The long concrete prison hallway is punctured with iron-clad doors that lead into cells. The door has a square window, its sash folds down and turns into a shelf. This is the so-called feeder. Interrogations are done through this feeder. Sometimes, when the women inside desperately cry out for air, the guards open the feeder for a bit to let some fresh air in. No feeding happens through the feeder. Only on the end of the third day it will yield six loaves of bread for 36 people.
The cell is about 118 square feet. A sink right near the entrance. Cold, rusty water flows from the tap. It is the only source of water in the cell. It is poured into a crumpled and dirty plastic bottle left behind by previous inmates. The women drink in turns.
There are two black soap bar slivers on the sink. Many women try to use them to wash their clothes. They decide to pile everyone’s shoes under the sink. If people leave their shoes randomly on the floor, they will run out of space to walk or stand. There, under the sink, on the sneaker pile sleeps Lena A. There is no other space.
There is a toilet next to the sink. A simple hole in the floor. An oblong basin made of rough earthenware with grooved edges is mounted in the hole on the floor level so that one can put their feet on them and spread over the hole like an eagle. No toilet paper. When the inmates ask for some, the guards tell them to wipe with their own clothes.
The toilet is surrounded by a plastic fence, but it is low, only reaching the chest of a standing person. You get complete privacy only by squatting. There are 36 women in the cell, many have upset stomachs due to hunger and stress, so the toilet is almost always occupied. A nearly constant sound and stench of feces comes through the low fence.
There is a button near the toilet. It is a panic button used in cases of emergency if there is a fight or someone becomes sick. If, squeezing to get by on the way to the toilet someone accidentally hits the button, the guards rush in on false alarm, screaming, insulting, and threatening the women.
Two bedside tables on the right. The inmates find a trash bag in one of them with empty cans from canned fish, rather stinky. But in the other table a real treasure is discovered – a nail file hidden in one of the cracks.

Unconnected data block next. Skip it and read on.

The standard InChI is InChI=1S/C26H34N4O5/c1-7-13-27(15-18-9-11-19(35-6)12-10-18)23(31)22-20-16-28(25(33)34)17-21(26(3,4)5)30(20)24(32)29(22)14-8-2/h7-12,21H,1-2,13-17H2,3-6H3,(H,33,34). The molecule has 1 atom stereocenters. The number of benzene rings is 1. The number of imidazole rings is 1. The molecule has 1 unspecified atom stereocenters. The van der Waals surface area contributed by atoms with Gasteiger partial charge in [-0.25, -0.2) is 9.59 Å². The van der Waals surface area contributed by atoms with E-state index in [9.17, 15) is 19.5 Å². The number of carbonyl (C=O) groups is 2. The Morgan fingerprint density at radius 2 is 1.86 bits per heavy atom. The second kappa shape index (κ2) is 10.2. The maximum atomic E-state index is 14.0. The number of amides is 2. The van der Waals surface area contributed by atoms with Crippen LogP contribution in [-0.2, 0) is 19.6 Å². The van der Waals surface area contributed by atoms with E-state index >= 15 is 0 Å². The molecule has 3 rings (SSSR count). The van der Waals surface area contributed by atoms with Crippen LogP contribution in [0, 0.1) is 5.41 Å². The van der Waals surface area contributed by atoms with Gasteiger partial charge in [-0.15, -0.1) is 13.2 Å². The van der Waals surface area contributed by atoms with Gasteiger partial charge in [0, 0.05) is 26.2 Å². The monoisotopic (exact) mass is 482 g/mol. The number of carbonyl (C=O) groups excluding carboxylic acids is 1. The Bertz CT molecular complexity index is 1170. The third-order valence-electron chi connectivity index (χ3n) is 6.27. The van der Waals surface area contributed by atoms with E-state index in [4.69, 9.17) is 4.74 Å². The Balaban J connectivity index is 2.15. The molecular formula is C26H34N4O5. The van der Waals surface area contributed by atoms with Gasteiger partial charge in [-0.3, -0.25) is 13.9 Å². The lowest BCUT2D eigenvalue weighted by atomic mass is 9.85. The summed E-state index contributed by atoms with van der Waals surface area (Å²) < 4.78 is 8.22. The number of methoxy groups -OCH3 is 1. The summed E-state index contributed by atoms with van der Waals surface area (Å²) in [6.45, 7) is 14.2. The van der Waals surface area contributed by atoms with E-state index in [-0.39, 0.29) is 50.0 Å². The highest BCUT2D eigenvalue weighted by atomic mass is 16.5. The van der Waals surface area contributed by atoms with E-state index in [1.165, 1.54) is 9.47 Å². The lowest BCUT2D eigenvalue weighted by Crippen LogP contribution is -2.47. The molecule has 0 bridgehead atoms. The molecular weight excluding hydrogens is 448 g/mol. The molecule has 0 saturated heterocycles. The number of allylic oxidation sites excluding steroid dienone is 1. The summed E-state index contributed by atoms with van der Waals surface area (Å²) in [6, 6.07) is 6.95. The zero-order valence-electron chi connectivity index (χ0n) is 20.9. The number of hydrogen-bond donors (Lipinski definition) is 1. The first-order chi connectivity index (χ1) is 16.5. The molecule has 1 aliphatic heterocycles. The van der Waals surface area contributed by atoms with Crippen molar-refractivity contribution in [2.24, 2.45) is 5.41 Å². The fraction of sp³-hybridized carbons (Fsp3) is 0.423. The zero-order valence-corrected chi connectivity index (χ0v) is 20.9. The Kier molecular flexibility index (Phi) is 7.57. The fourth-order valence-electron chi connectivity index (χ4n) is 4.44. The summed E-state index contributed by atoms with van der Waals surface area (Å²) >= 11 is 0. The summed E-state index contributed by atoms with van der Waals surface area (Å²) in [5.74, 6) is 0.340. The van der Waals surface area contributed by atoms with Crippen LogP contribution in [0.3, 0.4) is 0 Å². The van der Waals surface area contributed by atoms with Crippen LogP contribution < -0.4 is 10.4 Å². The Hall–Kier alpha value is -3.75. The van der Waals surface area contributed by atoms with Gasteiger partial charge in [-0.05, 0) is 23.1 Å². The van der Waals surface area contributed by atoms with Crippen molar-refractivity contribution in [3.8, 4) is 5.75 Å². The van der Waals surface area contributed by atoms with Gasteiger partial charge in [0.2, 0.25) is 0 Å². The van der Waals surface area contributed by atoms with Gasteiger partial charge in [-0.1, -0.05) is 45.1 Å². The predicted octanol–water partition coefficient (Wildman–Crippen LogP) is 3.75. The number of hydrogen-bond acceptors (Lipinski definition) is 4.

Hanna L. gets on top of one of these tables. Nastya B.– inside of it, just below Hanna. After their release Hanna and Nastya will still be amazed that they even managed to get some sleep there, curled up like cats. Though the sleep felt more like a fainting spell that happens from the lack of air.
Two-tiered metal bunks along the wall. Classic prison bunks, rusty and tattered and bolted to the floor. The mattresses are blue and white - flat and lumpy like pancakes. You can hardly call it blue or white, the colors are long gone. The mattresses are covered with blankets, but the women take them off and give them to those sleeping on the floor. There are also four grey pillows. Pillows, blankets and quilts all smell, and when you look at them, you think of lice and scabies.
A table and two benches are squeezed in between the beds and are also bolted to the floor. A barred window above the table. Working in turns with the nail file found in the bedside table the inmates manage to weaken some screws on the bars and open it a little. Some fresh air comes from the streets along with the endless sound of constantly arriving police vans.
The vans come in unbelievable numbers - my God, how many people have they managed to snach? The cell gets alarmingly little air. There is a ventilation vent, but for some reason it is tightly stuffed with toilet paper and the inmates fail to clear it out.
Light and dampness
The light in the cell is always on - an old Gulag habit. So Nastya B. sleeps with her head in the bedside table, it gives her at least some protection from the light. This is why spaces under the bunks and the table are considered to be the best. They lose their premium quality, however, once the floor becomes damp.
Dampness is created by the guards. Perhaps as a retaliation for the noise, possibly as a disinfection measure. Sure, the cell is noisy. There are no screams or loud conversations, but five, six, ten women are always negotiating how to step over each other, how to make themselves comfortable, how to roll over.
Lena A. has a red handbag. Her parents managed to give her a care package in the court building. The bag contains a stick of smoked sausage and a tube of toothpaste. Lena shares them with her neighbors. The women bite the sausage, sometimes just take a whiff of it, smear some toothpaste over the gums – a feeling of lost cleanliness. Sharing also creates a hum of voices.
Sometimes someone’s nerves give up: